Merry Solstice, Friends!

21 12 2012

As you know, I’m not so much into the holidays, but Solstice always resonates with our seasonally driven, migratory life. So it was a special treat to start today with one of Lynn Schooler’s stunning Alaskan photographs, captioned with his own appreciative acknowledgement of Winter Solstice. My thanks to Lynn for his permission to share his photo and sentiments with you.

Lynn Schooler, Solstice Whale Dance

Lynn wrote, “There was the fading winter light, with alpenglow on the mountains, and suddenly a fully grown humpback whale burst from the sea toward the sky

Happy solstice, everyone. Let’s celebrate. We made it around the corner and we’re heading back toward spring.

(Of course, you’re always welcome to click ‘share’ on my photos if you like, or if we are not already friends, shoot me a friend request and I will be happy to accept.)”

If you’re not familiar with author/photographer Lynn Schooler’s work, you can start with this review of one of my favorite books. Happy Solstice, friends – my best wishes to you and yours. 





Life in the Gray: After Sandy Hook

17 12 2012

I’m writing to you from a ferry. Seated alone on a midday crossing, staring into a muted seascape. Ocean the green of beach glass, clouds shushing the sky; land’s faintest skeleton peeks through sheets of rain. Whitecaps the only bright spots in this world. “Lots of sheep out here today,” one of our fleet elders would say about the turbulent sea.

This relentless gray depresses some, but I embrace it, a reassuring companion for my eternal ambivalence. It’s here in the gray that I struggle to balance a precarious tower of contradiction.

Contradictions like my relationship with guns. On auto-answer, I would’ve told you I don’t have one. You know who I am, sweeties – tree hugging, tofu eating, feminist fisherman and all that. I don’t like guns. I don’t want to shoot shit. I don’t need one to feel safe; they invoke the opposite in me. I don’t want any part of guns or gun culture.

But that’s too black and white for someone living in the gray. Of course I have a relationship with guns. Born and largely raised in a state where over 60% of households have them, how could I not?

Early childhood in Wasilla. My parents – like most Alaskans – hunted. One of our family stories recalled leg cramps hobbling my dad on a caribou trip. My mom packed him, all their gear, and the meat back out.

Being a deckhand. Until recently, most of the boats I crewed on had guns aboard. My mom. Single men. Family boats. Folks who regularly served venison and wouldn’t go to the beach without a gun as bear protection. The single time I’ve fired a gun was on one of those boats, urged to join my shipmates in target shooting a can tossed in the water. Wish I could tell you we retrieved the can afterward.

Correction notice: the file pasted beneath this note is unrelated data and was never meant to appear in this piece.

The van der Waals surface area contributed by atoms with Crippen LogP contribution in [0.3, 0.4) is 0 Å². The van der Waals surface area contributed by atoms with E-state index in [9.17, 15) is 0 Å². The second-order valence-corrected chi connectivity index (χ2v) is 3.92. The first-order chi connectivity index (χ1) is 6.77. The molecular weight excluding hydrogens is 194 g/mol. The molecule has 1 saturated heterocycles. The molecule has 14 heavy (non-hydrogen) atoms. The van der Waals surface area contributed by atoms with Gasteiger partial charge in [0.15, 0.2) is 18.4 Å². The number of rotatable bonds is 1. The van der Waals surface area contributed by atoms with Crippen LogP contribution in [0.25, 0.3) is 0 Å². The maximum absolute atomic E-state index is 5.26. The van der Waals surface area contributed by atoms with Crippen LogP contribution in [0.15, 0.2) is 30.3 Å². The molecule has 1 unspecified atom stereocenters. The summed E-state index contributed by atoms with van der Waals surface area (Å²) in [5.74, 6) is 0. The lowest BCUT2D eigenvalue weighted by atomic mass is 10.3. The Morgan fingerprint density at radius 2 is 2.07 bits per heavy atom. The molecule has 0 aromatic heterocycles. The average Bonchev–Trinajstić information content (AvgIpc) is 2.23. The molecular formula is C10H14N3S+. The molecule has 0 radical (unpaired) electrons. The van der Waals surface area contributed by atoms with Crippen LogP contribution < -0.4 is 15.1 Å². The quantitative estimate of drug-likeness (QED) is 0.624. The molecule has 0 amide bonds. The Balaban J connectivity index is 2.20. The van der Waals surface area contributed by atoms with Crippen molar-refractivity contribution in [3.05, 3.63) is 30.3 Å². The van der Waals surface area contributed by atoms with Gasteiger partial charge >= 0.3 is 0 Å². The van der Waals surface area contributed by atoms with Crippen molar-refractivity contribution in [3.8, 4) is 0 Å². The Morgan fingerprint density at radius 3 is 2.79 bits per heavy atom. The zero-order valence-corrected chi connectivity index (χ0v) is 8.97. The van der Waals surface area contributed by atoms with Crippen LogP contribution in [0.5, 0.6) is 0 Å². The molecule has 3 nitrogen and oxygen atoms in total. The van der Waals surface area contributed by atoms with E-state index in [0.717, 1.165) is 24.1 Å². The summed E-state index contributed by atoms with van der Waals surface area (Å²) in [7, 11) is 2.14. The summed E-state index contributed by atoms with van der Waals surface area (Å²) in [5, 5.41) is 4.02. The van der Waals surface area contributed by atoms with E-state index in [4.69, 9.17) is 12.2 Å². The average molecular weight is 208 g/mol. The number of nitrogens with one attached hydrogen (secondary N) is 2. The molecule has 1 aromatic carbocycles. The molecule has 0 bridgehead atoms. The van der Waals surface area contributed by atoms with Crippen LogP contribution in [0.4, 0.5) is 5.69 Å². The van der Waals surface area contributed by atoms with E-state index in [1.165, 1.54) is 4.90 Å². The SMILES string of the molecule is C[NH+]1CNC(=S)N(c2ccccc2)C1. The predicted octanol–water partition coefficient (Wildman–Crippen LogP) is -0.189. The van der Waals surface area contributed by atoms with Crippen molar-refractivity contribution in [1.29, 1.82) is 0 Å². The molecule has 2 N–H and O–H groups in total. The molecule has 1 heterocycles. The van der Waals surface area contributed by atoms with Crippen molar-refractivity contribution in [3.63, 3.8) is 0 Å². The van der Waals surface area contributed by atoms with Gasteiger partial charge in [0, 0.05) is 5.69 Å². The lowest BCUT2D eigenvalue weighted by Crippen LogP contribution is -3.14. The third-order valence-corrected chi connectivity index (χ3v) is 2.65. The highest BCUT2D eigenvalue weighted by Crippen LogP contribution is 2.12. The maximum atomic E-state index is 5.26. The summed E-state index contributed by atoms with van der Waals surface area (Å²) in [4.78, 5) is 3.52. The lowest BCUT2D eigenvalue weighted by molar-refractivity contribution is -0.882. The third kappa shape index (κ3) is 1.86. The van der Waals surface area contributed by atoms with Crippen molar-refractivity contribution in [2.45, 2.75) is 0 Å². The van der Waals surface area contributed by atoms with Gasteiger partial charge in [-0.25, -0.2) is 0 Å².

The August night that my teenaged self paddled to a Sitka Sound island with a handful of other deckhands. We started drinking on the way out, passing the fifth of Jager between kayaks, wasted by dusk. We told fireside stories of the kushtaka, Tlingit lore’s shape-shifting otter-man. Spooked by a shadowy tree, one of the boys pulled a handgun from his backpack. Began waving it around. The rest of us suddenly sober, another grabbed the gun and put it away.

Still a teenager. Midnight cruising the back roads of Washington farmlands. When headlights appeared in the rearview, the jittery driver reached for the glove box. A handgun inside. His paranoia, certain that the car behind was “after us.” Making it home, shaken by what could have been. A year later, learning that boy killed a man.

The land job I had, where shotguns leaned against the truck shop walls, casually propped alongside broomsticks. When the boss’s temper snapped, he’d grab the closest one, stalk outside, and blast starlings off the power lines.

The contrast of people in my heart. I’m on this ferry traveling to a winter reunion with fishing friends. Almost everyone there will be a hunter – including the petite young woman who recently shot her first deer, a four-point – except for Joel and me. I don’t eat meat other than fish because I choose not to eat what I can’t take responsibility for putting on my plate. I don’t like killing fish, but I do it as humanely as possible, with gratitude and respect. Most of these hunters share those values. They talk of “bad kills” – shots where the deer suffered unduly – with disapproval and condemn waste. I respect their connection to the food on their tables. I’ll be happy to see each of them, while avoiding the fixed marble-eyed gaze of bucks long since passed through our hosts’ freezer, Santa hats perched jauntily on ears forever cocked.

But this isn’t just about guns.